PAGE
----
his place. There would be no more instructors in the squadron. When
he missed a flight because he was checking supplies and parts, he
Headquarters ended any hopes he had of being let go back into the line.
He was now Colonel Wilson and he had to stay that way.
The whole personnel at the base had to pitch in and work hard after the
big raid. Planes were scarce and so were repair parts. Ammunition had
to be rationed and so did gasoline. Patrols went out under Allison to
check the damage done.
Allison reported that the raid had been costly for the Japs. He felt,
however, that the enemy was still able to maintain a strong force at
the village. Bombs and ammunition were too scarce to allow another
raid. There were no ground troops to send out. Stan listened to the
Chinese colonel as he explained it.
“Today we fight here near Rangoon. Perhaps next week, next month we
will be at Lashio or even deep in China. We can only do the best
possible with what we have to use.”
On the third day after the raid an orderly ushered a ragged man into
Stan’s little office. Stan jumped to his feet, completely forgetting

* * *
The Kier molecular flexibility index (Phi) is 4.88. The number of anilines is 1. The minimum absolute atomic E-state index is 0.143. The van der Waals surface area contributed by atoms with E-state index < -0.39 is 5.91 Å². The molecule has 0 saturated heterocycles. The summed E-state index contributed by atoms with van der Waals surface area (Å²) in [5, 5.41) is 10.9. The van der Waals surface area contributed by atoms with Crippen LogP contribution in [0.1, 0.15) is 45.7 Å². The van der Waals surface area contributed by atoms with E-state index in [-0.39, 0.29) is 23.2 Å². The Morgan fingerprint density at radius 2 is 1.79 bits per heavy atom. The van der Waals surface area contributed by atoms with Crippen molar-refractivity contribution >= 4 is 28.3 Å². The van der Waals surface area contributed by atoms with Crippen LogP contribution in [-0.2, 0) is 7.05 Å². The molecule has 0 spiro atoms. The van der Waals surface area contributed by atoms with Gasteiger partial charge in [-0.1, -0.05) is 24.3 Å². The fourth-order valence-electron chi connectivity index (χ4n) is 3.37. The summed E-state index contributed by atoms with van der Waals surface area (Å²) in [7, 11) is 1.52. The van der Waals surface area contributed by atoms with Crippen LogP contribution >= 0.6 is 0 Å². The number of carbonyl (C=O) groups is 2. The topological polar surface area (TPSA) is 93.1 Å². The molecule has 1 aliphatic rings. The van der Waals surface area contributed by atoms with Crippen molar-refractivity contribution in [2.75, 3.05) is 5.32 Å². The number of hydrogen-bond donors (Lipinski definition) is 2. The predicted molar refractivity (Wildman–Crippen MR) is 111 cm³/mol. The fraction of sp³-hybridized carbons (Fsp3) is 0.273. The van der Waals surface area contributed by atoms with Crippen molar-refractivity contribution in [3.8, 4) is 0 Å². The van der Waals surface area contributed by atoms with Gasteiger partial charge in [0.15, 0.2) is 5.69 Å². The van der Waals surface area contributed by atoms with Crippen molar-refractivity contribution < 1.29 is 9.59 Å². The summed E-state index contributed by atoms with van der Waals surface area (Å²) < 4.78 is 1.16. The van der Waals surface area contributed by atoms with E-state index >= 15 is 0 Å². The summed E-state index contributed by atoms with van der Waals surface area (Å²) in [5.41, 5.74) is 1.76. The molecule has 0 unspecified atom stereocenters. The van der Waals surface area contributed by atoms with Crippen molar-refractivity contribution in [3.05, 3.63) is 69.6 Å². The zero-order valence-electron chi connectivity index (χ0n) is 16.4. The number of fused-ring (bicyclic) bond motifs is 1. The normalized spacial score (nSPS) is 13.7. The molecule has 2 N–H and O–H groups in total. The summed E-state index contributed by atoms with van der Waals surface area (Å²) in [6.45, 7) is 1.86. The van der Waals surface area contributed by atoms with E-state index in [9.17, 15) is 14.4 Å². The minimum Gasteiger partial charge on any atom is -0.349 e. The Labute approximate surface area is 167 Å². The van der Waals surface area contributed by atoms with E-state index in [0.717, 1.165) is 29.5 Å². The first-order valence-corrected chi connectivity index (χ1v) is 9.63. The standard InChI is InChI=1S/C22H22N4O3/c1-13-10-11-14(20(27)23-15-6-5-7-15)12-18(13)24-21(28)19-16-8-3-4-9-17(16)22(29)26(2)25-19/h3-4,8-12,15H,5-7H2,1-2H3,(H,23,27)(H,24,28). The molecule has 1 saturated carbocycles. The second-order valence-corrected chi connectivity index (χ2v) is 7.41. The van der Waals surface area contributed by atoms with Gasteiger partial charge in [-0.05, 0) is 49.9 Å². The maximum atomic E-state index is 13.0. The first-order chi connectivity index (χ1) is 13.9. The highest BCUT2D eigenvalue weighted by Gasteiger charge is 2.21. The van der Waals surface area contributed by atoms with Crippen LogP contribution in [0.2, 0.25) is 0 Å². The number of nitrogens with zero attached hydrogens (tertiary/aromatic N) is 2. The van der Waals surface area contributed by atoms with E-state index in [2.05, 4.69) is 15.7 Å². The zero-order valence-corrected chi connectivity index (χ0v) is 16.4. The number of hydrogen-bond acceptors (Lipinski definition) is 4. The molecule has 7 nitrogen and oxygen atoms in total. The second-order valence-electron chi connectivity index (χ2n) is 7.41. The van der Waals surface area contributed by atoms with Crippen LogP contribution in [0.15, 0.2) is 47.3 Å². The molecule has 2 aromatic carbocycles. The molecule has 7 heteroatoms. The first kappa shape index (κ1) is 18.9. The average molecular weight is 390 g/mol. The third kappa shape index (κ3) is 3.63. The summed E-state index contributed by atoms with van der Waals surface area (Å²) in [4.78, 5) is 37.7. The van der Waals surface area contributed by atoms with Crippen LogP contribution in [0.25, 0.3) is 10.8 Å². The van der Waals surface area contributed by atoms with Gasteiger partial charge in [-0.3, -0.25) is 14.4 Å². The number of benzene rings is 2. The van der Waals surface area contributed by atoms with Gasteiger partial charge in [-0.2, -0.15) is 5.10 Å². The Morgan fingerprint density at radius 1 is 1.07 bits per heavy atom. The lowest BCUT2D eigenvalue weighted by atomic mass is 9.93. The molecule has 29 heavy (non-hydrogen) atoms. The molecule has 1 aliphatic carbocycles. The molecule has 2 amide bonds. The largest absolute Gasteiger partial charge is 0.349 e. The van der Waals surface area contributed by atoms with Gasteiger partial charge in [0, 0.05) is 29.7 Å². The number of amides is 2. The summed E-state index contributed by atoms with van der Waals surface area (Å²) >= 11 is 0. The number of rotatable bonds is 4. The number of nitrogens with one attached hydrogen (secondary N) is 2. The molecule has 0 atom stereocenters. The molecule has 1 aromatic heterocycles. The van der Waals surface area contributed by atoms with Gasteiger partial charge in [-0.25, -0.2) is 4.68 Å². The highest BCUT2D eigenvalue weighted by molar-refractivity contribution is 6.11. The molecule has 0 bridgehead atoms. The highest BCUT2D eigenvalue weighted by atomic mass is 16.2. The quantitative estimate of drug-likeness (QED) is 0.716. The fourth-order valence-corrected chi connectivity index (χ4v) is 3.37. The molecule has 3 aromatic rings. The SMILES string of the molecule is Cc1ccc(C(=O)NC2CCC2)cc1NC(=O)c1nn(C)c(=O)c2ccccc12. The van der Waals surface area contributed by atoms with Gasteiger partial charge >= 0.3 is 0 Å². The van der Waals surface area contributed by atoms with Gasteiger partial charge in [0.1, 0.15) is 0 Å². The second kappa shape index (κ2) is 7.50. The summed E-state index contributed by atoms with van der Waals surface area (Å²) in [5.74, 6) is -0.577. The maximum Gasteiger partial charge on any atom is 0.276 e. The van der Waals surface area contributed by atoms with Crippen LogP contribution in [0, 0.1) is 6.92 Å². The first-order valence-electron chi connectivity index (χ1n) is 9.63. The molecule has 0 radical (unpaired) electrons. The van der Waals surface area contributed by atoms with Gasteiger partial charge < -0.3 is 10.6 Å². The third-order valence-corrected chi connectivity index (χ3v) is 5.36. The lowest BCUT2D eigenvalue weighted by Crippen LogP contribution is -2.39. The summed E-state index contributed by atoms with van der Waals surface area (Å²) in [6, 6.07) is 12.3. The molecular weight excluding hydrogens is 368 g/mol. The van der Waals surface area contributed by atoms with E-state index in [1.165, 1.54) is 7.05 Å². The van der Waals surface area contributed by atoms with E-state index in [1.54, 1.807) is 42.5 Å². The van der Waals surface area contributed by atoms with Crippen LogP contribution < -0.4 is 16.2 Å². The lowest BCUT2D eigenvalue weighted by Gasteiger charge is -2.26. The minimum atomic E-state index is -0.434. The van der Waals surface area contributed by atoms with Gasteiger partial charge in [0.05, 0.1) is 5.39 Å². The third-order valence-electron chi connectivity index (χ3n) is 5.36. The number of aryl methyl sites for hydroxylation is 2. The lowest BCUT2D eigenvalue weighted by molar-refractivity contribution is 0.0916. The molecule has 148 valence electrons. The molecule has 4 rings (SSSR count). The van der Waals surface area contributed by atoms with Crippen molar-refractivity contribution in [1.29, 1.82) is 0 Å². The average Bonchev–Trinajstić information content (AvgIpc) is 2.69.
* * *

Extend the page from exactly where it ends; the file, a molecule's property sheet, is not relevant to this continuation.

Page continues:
“Kirby! You lucky dog!” he shouted.
Kirby saluted and a weary smile came to his lips. “Kirby reporting for
active duty, sir,” he said.
“Sit down. Active duty, my eye. You have to be fed and get some rest.”
He leaned forward. “Tell me, how did you get back?”
Kirby seated himself. “I hit silk and floated into a clearing. It
turned out I had landed on a field where a fellow keeps his elephants.
Before I could get untangled a lot of brown men were on me.”
Stan grinned widely. He knew just what had happened to Kirby.
“They dumped me into a stockade along with a lot of Thailanders. I
crawled through a hole I made in the stockade, borrowed a gun from one
of the guards, and came home.” Kirby took a deep breath. “And am I glad
to be here!”
“Good work,” Stan said. “I’ll have a ship for you as soon as you are